We recruited 250 unrelated Japanese patients with NTG and 318 unrelated healthy Japanese control subjects at Yokohama City University, Yamanashi University, Gifu University, Kobe University, Yamaguchi University, Kumamoto University, Hokkaido University, Tokyo University, Niigata University, Kanazawa University, Hiroshima University, and Tajimi Municipal Hospital in Japan. NTG was diagnosed in the patients by the following strict inclusion criteria: the presence of glaucomatous optic neuropathy with corresponding visual field loss; normal open angle with angle width of Shaffer grade 2 or higher; absence of IOP greater than 21 mm Hg on repeat measurement with Goldmann applanation tonometry without medication; and lack of a pathologic basis for optic nerve change on neurologic, rhinologic, and general medical examination, including magnetic resonance imaging. Glaucomatous optic nerve abnormality was diagnosed when the vertical cup/disc ratio of the optic nerve head was 0.7 or higher, the rim width at the superior (11 to 1 o’clock) or inferior (5 to 7 o’clock) portion was less than or equal to 10% of the disc diameter, the difference in the vertical cup/disc ratio between eyes was 0.2 or greater, or a nerve fiber layer defect was found. Glaucomatous visual field loss was defined on a hemifield basis using reliable field data examined by a static visual field analyzer (HFA; Humphrey C-30-2 program; Carl Zeiss Meditec, Oberkochen, Germany) according to Anderson and Patella’s criteria. 29 The hemifield was judged abnormal when the pattern deviation probability plot showed a cluster of three or more non–edge contiguous points having sensitivity with a probability of less than 5% in the upper or lower hemifield and in one of these points with a probability of less than 1%. 
In addition, the following inclusion and exclusion criteria were used to categorize the patient groups stringently. We excluded individuals in whom NTG was diagnosed at ≤20 years or ≥60 years, as well as patients for whom the refractive error was the spherical equivalent of less than −8.0 D. To correct for the damaging effects of aging on the retinal ganglion (i.e., the mean deviation [MD] measured by HFA C-30-2) the selection criteria were modified based on subject age, as follows: (1) no modification if the patient was diagnosed below the age of 50 years, (2) −10.00 dB or worse in at least one eye if the disease was diagnosed when the patient was between the ages of 50 and 55 years, (3) −15.00 dB or worse in at least one eye if the disease was diagnosed when the patient was older than 55 years. Cases with a comparatively early onset were selected because early onset suggests stronger involvement of genetic factors. During diagnosis, patients whose refractions had changed, because of cataract surgery of refractive surgery, for example, were excluded. In cases in which glaucomatous visual field loss was present in only one eye, the refraction value and glaucomatous visual field loss of the affected eye were used. In cases in which glaucomatous visual field loss was present in both eyes, the refraction and glaucomatous visual field loss of the more severely affected eye were used.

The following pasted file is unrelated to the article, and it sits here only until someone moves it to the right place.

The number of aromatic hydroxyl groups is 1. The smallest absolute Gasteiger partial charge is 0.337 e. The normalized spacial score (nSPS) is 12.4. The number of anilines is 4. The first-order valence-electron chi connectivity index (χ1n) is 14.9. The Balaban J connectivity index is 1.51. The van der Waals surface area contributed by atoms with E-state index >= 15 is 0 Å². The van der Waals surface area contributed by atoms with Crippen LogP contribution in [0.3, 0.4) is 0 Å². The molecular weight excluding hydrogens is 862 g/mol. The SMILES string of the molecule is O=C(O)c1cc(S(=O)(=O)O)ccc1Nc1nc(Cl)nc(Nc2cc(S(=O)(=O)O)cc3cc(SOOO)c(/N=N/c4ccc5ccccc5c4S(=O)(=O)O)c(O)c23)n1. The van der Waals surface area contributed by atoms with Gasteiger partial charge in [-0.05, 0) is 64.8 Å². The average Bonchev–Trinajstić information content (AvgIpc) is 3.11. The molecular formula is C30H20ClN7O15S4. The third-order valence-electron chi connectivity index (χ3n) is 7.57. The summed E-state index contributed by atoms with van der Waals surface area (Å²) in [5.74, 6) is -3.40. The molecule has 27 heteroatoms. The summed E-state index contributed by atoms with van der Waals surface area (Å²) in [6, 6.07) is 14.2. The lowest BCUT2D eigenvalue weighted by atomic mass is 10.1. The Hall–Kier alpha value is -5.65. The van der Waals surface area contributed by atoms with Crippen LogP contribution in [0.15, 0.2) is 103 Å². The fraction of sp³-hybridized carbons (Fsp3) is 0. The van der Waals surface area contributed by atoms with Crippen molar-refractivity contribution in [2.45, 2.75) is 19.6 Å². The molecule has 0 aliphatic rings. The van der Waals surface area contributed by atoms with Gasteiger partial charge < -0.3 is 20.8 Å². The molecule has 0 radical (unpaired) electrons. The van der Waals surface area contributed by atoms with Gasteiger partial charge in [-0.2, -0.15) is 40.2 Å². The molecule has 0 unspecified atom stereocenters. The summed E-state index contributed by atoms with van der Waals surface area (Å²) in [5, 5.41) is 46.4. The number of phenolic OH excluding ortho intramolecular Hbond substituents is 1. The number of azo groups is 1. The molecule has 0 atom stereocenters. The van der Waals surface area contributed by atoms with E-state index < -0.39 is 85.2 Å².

Patient age ranged between 20 and 59 years (mean, 46.1 ± 7.7); 47.6% were men and 52.4% were women. The mean refraction was −4.02 ± 2.85 D, and the MD observed in the static visual field determination (Humphrey; Carl Zeiss Meditec) was −9.15 ± 7.67 dB. 
Control subjects were healthy volunteers from a geographic region similar to that for the patients with NTG. They had no glaucoma or local or systemic illness that might cause glaucoma or optic disc changes, and they had no myopia or mild myopia with refractive errors of −3.00 D or less. The control subjects were sex matched (49.4% male and 50.6% female) to the patients, and their age range was 50 to 85 years (mean, 61.2 ± 8.3). The study was approved by the ethics committee of the Yokohama City University School of Medicine and complied with the guidelines of the Declaration of Helsinki. We explained study details to all patients and control subjects before obtaining consent for genetic screening. 
DNA and TLR4 Genotyping
A kit (QIAamp DNA Blood Maxi Kit; Qiagen, Chatsworth, CA) was used to collect peripheral blood lymphocytes and extract genomic DNA from peripheral blood cells. Procedures were performed under standardized conditions to prevent variation in DNA quality. 
TLR4 comprises four exons and has four transcript isoforms (A, B, C, and D). We evaluated eight SNPs: rs10759930, rs1927914, rs1927911, rs12377632, rs2149356, rs11536889, rs7037117, and rs7045953. These SNPs are located within the TLR4 gene, including 5 kb of the predicted 5′ untranslated region (UTR) and 6 kb of the predicted 3′ UTR, with minor allele frequencies >5% according to the National Center for Biotechnology Information (Bethesda, MD) dbSNP (Table 1) . Genotyping of all SNPs was performed by a 5′ exonuclease assay (TaqMan; Applied Biosystems, Inc., [ABI] Foster City, CA) using primers supplied by the manufacturer. The probe fluorescence signal was detected (TaqMan Assay for Real-Time PCR, 7500 Real Time PCR System; ABI), according to the manufacturer’s instructions.